What is meant by inertization?
Inertization is a process in which non-flammable gases (protective gas) are used to avoid various critical scenarios. Inert gases are used with the aim to prevent explosions, to keep moisture away from products and to exclude unwanted reactions. With the use of the protective gas, an oxygen reduction is achieved where the oxygen volume fraction is below the limiting oxygen concentration (LOC) or the maximum permissible oxygen concentration (MPC). The mixture can thus no longer inflame in the protected space.
In the industry, the different methods for inertization fulfil different tasks.
● Purging: With this method, by the use of inert gases, pipelines can be purged. Processed gases are displaced from the pipelines and thus emerging dangers are eliminated with the help of the added inert gases.
● Blanketing: The aim of this method is to create constant inert conditions around a product by adding protective gases. Ideally, explosion hazards are eliminated and discolouration, polymerisation and other negative quality characteristics are significantly reduced.
● Sparging: In the third method, gases are channelled in the form of bubbles through a liquid. This results in a better intermixing and the mass transfer surface between gas and liquid is significantly increased. This process technology is mainly used for chemical and biological reactions as well as for stripping. By inerting with nitrogen, oxygen can be eliminated from oil or waste water.
Pipeline cleaning with pigging
Pipeline pigging is a tried and tested procedure that has proven its effectiveness in the past. The pigging of pipelines, however, involves the risk that an inserted pig remains in the pipeline. In this context, pigging is carried out with pneumatic pressure testing in order to expel any residual air from the pipelines.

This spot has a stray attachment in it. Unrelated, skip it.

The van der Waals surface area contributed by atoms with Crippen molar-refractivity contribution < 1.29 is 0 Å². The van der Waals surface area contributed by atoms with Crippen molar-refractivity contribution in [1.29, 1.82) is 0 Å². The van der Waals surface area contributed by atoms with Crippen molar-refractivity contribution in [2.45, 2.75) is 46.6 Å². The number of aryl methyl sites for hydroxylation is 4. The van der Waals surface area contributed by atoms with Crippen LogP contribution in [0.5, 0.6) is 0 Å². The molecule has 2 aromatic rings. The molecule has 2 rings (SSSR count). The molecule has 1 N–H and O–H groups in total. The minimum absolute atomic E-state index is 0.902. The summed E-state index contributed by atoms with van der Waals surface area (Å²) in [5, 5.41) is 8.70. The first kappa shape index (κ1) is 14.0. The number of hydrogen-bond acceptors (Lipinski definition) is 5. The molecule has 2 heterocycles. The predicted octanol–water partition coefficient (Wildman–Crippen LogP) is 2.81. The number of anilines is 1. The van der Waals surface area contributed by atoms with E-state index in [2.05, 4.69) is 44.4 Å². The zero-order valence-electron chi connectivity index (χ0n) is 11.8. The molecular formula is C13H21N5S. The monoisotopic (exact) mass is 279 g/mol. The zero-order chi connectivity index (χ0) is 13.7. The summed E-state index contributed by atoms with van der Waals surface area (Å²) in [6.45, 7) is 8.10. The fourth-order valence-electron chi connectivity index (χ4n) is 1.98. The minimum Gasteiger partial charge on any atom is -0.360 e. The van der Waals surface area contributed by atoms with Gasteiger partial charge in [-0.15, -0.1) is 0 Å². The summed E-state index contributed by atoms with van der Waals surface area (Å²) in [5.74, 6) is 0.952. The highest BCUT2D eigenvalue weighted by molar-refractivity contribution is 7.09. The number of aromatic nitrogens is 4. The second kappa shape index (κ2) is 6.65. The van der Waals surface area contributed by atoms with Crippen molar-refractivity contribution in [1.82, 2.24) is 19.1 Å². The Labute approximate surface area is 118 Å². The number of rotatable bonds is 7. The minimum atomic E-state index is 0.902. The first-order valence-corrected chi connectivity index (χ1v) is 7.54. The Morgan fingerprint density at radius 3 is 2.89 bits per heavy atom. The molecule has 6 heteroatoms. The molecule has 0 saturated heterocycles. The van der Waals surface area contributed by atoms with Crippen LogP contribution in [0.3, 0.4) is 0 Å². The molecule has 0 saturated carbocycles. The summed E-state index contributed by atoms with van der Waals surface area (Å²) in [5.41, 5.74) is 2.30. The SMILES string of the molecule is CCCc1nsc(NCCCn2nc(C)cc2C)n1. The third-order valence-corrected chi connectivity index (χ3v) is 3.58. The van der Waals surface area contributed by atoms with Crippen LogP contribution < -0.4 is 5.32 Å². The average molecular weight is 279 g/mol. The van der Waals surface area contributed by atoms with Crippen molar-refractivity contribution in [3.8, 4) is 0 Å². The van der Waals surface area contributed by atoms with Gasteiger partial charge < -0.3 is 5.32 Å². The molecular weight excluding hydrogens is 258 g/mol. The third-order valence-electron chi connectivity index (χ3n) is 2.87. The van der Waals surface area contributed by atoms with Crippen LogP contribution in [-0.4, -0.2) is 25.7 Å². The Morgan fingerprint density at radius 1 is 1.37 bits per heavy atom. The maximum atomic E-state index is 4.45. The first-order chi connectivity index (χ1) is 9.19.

During inerting, the oxygen is displaced by a non-reactive gas until a non-ignitable mixture is created. It is necessary to distinguish between open and closed systems. For closed systems, e.g. reactors or tanks, inerting can be ensured by a slight overpressure; in the case of open systems, a continuous flow of inert gas and, if necessary, a measurement of the O2 concentration is required. During emergency inerting, inert gas is introduced into the object to be protected, e.g. a silo, in the event of elevated temperatures or carbon monoxide concentration.
Inerting measures are used in a variety of industries, as the following examples show:
- Chemical industry: Inerting tanks, tank farms, reactors or pipelines
- Pharmaceutical industry: Inerting reactors, dryers, tanks or raw material silos
- Petrochemical industry; Inerting tanks, reactors, pipelines, silos or bulk materials
- Biofuel: Inerting tanks, raw material silos or reactors
- Energy: Inerting fuel depots, tanks, pipelines, LNG-terminals or silos e.g. for wood pellets, dried sludge or coal
- Transport/Storage: Inerting tanks, pipelines, silos, tankers or ship holds
- Special applications: Inerting autoclaves for carbon fibre composites, ovens for the ceramics industry, tanks for native oils or drying
Advantages at a glance:
- Prevention of explosive atmospheres in apparatus
- Safe starting-up and shutting-down of plants
- Prevention of explosions during storage, transport and handling
- Protection of staff and equipment during maintenance work
- Protects sensitive materials from moisture and oxygen
Messer assists you in the design of protective systems, taking into account the applicable standards and regulations, such as TRBF and ATEX. If necessary, the equipment and inert gas requirements can be optimised in advance using test equipment. Messer has extensive know-how in the inerting of open or closed systems with the aim of protecting products against oxidation as well as explosion protection. In addition, Messer supplies you reliably with the required gases.